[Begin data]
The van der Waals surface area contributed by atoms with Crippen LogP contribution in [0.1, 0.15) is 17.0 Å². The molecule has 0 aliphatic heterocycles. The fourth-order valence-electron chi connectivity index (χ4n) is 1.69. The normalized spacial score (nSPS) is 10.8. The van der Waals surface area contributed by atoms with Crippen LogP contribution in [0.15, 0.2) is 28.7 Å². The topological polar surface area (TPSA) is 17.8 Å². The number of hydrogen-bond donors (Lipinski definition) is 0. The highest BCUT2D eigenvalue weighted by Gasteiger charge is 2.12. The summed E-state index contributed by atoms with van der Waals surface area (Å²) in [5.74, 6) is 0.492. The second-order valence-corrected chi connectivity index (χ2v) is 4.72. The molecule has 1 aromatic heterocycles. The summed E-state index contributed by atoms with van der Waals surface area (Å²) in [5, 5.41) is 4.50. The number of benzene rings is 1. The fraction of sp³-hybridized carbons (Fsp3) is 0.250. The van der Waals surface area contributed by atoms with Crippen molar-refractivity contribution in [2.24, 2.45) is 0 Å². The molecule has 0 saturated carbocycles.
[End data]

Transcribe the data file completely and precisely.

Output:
The van der Waals surface area contributed by atoms with Crippen LogP contribution in [0.1, 0.15) is 17.0 Å². The molecule has 0 aliphatic heterocycles. The fourth-order valence-electron chi connectivity index (χ4n) is 1.69. The normalized spacial score (nSPS) is 10.8. The van der Waals surface area contributed by atoms with Crippen LogP contribution in [0.15, 0.2) is 28.7 Å². The topological polar surface area (TPSA) is 17.8 Å². The number of hydrogen-bond donors (Lipinski definition) is 0. The highest BCUT2D eigenvalue weighted by Gasteiger charge is 2.12. The summed E-state index contributed by atoms with van der Waals surface area (Å²) in [5.74, 6) is 0.492. The second-order valence-corrected chi connectivity index (χ2v) is 4.72. The molecule has 1 aromatic heterocycles. The summed E-state index contributed by atoms with van der Waals surface area (Å²) in [5, 5.41) is 4.50. The number of benzene rings is 1. The fraction of sp³-hybridized carbons (Fsp3) is 0.250. The van der Waals surface area contributed by atoms with Crippen molar-refractivity contribution in [2.24, 2.45) is 0 Å². The molecule has 0 saturated carbocycles.